In the Instant matter of Rajinder Nishchal v Union of India The petitioner, an advocate, filed a petition under Article 226 challenging the process of appointing lawyers to represent the Union of India, claiming that the size of the panel representing the Government of India is not fixed, that the Government does not accept applications for the appointment or renewal of the panel, and that the selection of lawyers as Government Counsel is illegal. The Petitioner was a Government Counsel who had been appointed by the Government of India, and at the time of his appointment neither a definite panel of Advocates to represent the Government of India nor a written examination of the Petitioner had been required.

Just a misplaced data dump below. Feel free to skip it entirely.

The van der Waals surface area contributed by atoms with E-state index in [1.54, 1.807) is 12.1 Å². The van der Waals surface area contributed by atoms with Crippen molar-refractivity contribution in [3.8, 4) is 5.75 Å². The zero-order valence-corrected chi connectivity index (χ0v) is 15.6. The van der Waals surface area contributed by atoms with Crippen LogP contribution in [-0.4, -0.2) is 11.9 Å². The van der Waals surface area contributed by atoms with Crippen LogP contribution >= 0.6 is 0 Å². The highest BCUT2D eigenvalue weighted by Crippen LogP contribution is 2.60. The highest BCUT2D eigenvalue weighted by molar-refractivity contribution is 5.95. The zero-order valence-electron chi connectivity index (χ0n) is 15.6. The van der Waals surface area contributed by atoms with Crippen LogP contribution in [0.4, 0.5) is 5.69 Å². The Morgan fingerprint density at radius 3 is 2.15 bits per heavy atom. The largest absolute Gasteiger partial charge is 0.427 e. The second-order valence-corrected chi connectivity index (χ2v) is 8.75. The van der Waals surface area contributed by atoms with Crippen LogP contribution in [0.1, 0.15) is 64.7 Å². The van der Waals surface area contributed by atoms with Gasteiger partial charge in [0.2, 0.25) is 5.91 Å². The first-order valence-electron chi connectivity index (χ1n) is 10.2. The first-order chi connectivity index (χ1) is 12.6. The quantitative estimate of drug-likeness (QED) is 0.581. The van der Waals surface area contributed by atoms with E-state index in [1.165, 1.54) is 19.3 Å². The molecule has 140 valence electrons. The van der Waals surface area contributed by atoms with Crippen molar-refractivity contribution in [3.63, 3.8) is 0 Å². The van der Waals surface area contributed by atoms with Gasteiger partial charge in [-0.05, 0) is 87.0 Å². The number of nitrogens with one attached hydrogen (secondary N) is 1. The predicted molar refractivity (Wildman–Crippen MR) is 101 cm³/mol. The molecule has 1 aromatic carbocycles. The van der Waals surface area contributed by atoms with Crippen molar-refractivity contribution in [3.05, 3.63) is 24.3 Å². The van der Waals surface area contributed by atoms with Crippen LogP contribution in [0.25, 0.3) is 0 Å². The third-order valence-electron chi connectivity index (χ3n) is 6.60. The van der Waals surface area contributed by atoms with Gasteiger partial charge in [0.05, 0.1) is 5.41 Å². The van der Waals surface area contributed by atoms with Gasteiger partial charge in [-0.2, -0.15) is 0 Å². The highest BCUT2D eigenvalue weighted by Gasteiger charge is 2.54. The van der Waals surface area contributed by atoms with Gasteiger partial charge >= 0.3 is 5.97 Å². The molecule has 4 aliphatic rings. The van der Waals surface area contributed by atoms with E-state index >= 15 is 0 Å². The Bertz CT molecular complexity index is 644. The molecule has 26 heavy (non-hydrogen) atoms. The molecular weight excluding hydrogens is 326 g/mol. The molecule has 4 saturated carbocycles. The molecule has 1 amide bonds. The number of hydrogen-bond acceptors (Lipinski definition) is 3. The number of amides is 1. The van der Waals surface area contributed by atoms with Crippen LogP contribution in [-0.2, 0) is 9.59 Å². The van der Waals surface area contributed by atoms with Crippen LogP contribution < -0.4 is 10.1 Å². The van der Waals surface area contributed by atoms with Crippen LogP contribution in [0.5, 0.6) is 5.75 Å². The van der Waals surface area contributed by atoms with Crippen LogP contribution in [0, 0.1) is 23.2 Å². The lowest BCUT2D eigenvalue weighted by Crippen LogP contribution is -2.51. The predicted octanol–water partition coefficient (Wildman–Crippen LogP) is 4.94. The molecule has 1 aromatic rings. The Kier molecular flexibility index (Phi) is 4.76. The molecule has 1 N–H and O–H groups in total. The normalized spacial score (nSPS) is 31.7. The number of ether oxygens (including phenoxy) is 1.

Observation of the court
A division bench of Justice Satish Chandra Sharma and Justice Subramonium Prasad of the Delhi High Court rejected the PIL and ruled that the current plea served the petitioner’s vendetta rather than the interests of the public at large.
The Court noted that the costs for the solicitors hired by the Government of India are determined case by case. As a result, the procedure that the petitioner, in this case, is now criticising has benefited him personally. The Court further highlighted that a party to a dispute is always free to select an attorney to represent him and that the Government of India, one of the biggest parties to a dispute in the nation, is free to select its attorneys. The Court concluded that the current petition has no public interest and has solely been submitted to upend the status quo of the petitioner.
CASE NAME – Rajinder Nishchal v Union of India, W.P.(C) 10431 of 2022